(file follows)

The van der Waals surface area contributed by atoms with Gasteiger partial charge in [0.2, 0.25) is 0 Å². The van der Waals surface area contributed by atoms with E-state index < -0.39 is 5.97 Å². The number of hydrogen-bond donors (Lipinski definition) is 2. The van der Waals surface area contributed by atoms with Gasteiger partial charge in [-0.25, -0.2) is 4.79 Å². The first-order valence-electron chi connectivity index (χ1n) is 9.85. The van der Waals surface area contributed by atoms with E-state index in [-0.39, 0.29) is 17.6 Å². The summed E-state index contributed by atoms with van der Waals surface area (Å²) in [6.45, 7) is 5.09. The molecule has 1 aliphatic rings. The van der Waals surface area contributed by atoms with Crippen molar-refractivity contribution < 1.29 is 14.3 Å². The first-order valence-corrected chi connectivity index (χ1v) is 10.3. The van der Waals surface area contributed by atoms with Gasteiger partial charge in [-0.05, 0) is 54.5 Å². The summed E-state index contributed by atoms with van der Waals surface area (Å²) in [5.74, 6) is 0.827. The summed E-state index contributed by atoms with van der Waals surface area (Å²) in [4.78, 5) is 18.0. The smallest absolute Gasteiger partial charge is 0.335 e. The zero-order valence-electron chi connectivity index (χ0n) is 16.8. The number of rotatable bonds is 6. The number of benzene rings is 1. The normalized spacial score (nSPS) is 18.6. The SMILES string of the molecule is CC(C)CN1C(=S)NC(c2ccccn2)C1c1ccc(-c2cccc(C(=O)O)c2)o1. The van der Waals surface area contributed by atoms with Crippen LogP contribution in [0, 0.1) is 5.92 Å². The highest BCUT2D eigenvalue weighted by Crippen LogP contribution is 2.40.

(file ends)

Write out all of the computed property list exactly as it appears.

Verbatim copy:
The van der Waals surface area contributed by atoms with Gasteiger partial charge in [0.2, 0.25) is 0 Å². The van der Waals surface area contributed by atoms with E-state index < -0.39 is 5.97 Å². The number of hydrogen-bond donors (Lipinski definition) is 2. The van der Waals surface area contributed by atoms with Gasteiger partial charge in [-0.25, -0.2) is 4.79 Å². The first-order valence-electron chi connectivity index (χ1n) is 9.85. The van der Waals surface area contributed by atoms with E-state index in [-0.39, 0.29) is 17.6 Å². The summed E-state index contributed by atoms with van der Waals surface area (Å²) in [6.45, 7) is 5.09. The molecule has 1 aliphatic rings. The van der Waals surface area contributed by atoms with Crippen molar-refractivity contribution < 1.29 is 14.3 Å². The first-order valence-corrected chi connectivity index (χ1v) is 10.3. The van der Waals surface area contributed by atoms with Gasteiger partial charge in [-0.05, 0) is 54.5 Å². The summed E-state index contributed by atoms with van der Waals surface area (Å²) in [5.74, 6) is 0.827. The summed E-state index contributed by atoms with van der Waals surface area (Å²) in [4.78, 5) is 18.0. The smallest absolute Gasteiger partial charge is 0.335 e. The zero-order valence-electron chi connectivity index (χ0n) is 16.8. The number of rotatable bonds is 6. The number of benzene rings is 1. The normalized spacial score (nSPS) is 18.6. The SMILES string of the molecule is CC(C)CN1C(=S)NC(c2ccccn2)C1c1ccc(-c2cccc(C(=O)O)c2)o1. The van der Waals surface area contributed by atoms with Crippen LogP contribution in [0, 0.1) is 5.92 Å². The highest BCUT2D eigenvalue weighted by Crippen LogP contribution is 2.40.